FORT WORTH (CBSDFW.COM/AP) – A North Texas liquor store has agreed to surrender its license after being accused of selling vodka to a teen who later died with five friends in a fire.
The Texas Alcoholic Beverage Commission on Monday said USA Liquor in Fort Worth will give up its alcohol permit March 4.
Investigators say alcohol consumption may have been a factor in preventing the victims from escaping the March 6, 2011, fire at a Granbury home during a birthday party. The state alleges the store sold three bottles of vodka to an underage teen who died in the fire.
“I never knew what grief was until this happened,” said Stacey Reineck, a mother of one of the victims.
Reineck and her daughter Celeste are facing their first Christmas without Calvin, a son and brother. It was he, investigators say, who organized the party that night.
“Kids decided to have a party as kids will do, and underage kids decided to have a party,” Reineck said.
Three people escaped the flames, but Calvin and five others did not. Celeste was there, but was involved in an automobile wreck afterwards.
“I would probably have been there probably sleeping with the rest of them,” she said.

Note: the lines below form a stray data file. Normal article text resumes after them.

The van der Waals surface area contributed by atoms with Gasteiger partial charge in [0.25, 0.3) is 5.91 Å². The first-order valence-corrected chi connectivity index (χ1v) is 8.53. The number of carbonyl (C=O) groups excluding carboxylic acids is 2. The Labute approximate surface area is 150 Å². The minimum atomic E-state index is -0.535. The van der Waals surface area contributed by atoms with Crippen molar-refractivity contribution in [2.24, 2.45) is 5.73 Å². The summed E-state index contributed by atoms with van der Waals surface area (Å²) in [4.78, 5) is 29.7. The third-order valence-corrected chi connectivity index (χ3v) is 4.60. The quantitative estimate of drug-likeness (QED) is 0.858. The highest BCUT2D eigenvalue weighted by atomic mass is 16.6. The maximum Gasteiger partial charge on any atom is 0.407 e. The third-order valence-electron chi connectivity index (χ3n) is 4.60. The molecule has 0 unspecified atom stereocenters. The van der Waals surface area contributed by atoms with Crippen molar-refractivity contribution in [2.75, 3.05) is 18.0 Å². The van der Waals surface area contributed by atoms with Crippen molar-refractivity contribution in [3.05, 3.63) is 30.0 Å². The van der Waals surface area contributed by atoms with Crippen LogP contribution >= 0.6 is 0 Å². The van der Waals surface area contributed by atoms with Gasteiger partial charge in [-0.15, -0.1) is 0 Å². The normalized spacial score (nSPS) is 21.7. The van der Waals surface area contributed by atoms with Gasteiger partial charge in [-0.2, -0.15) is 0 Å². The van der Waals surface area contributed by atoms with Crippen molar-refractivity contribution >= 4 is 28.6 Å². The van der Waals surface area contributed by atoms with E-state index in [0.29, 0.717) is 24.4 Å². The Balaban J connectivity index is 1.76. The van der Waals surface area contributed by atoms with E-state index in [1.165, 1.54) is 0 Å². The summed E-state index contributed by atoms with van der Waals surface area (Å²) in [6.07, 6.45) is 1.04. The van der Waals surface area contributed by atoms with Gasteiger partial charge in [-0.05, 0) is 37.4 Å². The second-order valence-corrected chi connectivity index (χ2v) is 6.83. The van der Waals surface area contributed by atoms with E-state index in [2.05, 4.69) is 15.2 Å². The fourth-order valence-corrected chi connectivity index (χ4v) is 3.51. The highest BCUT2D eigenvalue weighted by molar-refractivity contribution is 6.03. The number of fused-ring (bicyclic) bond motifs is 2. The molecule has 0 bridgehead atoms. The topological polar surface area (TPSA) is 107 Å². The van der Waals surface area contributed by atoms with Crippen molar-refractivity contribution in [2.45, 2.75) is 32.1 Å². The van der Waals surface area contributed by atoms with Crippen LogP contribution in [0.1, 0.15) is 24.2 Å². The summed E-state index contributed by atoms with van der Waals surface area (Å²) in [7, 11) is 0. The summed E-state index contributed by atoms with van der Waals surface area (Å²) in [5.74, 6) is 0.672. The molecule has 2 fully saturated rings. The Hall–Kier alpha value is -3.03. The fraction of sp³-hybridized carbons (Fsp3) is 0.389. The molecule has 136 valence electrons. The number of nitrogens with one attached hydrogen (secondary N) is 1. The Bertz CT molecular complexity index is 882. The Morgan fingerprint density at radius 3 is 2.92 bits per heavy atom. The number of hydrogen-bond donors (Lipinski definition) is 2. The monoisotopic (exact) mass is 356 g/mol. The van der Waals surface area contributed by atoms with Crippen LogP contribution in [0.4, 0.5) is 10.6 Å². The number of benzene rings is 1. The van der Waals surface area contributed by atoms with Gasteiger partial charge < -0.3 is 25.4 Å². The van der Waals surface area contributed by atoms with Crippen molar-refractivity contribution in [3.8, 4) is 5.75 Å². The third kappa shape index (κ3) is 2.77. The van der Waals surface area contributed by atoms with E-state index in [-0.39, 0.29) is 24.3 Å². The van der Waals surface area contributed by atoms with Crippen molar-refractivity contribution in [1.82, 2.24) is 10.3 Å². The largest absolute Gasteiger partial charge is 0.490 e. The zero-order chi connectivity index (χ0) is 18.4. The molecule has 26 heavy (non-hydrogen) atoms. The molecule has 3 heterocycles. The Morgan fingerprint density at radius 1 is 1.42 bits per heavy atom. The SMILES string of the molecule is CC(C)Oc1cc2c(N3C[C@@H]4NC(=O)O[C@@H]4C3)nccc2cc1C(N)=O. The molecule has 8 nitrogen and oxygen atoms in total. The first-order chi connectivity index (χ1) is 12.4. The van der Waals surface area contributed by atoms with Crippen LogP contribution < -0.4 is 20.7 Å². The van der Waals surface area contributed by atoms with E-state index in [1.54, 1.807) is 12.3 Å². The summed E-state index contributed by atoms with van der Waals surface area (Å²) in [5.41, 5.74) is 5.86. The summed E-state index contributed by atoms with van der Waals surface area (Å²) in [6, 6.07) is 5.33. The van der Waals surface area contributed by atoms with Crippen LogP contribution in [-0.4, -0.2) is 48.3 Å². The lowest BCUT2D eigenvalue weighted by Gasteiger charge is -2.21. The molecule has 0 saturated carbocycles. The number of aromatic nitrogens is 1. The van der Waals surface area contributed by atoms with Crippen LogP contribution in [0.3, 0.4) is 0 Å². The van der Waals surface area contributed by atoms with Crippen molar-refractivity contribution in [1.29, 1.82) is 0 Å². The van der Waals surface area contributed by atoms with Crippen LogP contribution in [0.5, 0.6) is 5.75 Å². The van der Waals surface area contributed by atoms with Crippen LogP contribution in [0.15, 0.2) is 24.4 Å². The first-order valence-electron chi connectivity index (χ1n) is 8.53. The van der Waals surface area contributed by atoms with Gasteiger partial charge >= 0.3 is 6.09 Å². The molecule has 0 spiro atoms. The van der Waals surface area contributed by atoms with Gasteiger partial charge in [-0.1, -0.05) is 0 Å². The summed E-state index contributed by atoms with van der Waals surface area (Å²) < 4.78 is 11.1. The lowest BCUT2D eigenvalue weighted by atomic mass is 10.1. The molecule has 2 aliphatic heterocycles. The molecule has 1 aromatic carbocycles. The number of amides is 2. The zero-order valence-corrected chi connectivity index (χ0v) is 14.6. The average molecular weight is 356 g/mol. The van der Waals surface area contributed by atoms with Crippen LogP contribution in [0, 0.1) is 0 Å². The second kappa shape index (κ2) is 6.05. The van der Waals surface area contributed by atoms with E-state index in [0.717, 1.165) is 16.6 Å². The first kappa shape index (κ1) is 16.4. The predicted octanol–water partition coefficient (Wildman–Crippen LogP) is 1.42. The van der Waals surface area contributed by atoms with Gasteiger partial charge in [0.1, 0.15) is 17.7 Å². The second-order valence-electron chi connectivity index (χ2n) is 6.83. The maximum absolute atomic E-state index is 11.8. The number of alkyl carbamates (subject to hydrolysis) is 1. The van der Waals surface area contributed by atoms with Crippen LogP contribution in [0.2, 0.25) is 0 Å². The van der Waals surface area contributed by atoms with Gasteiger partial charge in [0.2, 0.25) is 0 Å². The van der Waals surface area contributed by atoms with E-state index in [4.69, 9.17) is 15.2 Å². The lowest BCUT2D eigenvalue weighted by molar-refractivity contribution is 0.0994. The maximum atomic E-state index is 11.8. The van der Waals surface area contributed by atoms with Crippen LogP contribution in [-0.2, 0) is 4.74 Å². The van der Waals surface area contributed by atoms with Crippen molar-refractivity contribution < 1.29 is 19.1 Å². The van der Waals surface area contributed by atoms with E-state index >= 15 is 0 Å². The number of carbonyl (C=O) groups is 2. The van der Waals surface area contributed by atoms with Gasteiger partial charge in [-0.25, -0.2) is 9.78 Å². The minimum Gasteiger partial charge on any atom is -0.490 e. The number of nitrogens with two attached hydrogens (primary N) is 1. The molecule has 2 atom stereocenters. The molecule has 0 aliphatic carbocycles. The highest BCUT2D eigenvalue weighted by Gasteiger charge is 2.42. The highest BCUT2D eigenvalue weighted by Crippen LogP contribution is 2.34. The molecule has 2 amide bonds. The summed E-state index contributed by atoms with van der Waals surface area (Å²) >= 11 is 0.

Neither Reineck parent was at the party, either. Celeste claims much of that night is a vague memory but admits, “I was a part of it, but my brother was much more the party planner.”
But both say the owner who sold the alcohol bears blame too.
When he tried to renew his license, families of the victims approached State Sen. Wendy Davis (D – Fort Worth) to help them block it.
“It’s difficult because the state has to demonstrate this person has a pattern, and a knowing pattern, of selling to minors,” Davis said.
TABC says that after the fire, two minors in undercover operations purchased booze at the same store. Following a flurry of letters to Davis and the TABC along with a threat of a legal hearing, the owner on Monday agreed to surrender hte license by March.
“We know that other people have sold alcohol to minors and we hope other people will think twice before doing this because it’s just not cool to sell alcohol to minors,” Stacey Reineck said.
The mother says she plans no civil action and want to move on from the tragedy. Celeste admitted that she learned a hard lesson.
“There’s always going to be consequences for your actions whether they come immediately or whether how many times you get away with something,” she said. “Eventually it will come and get you. And it’s not going to be pretty.”
Store owner James Joseph Buckley this fall was sentenced to a year of probation after pleading guilty in August to two charges of selling alcohol to a minor. He declined to comment for this story.
(The Associated Press contributed to this report.)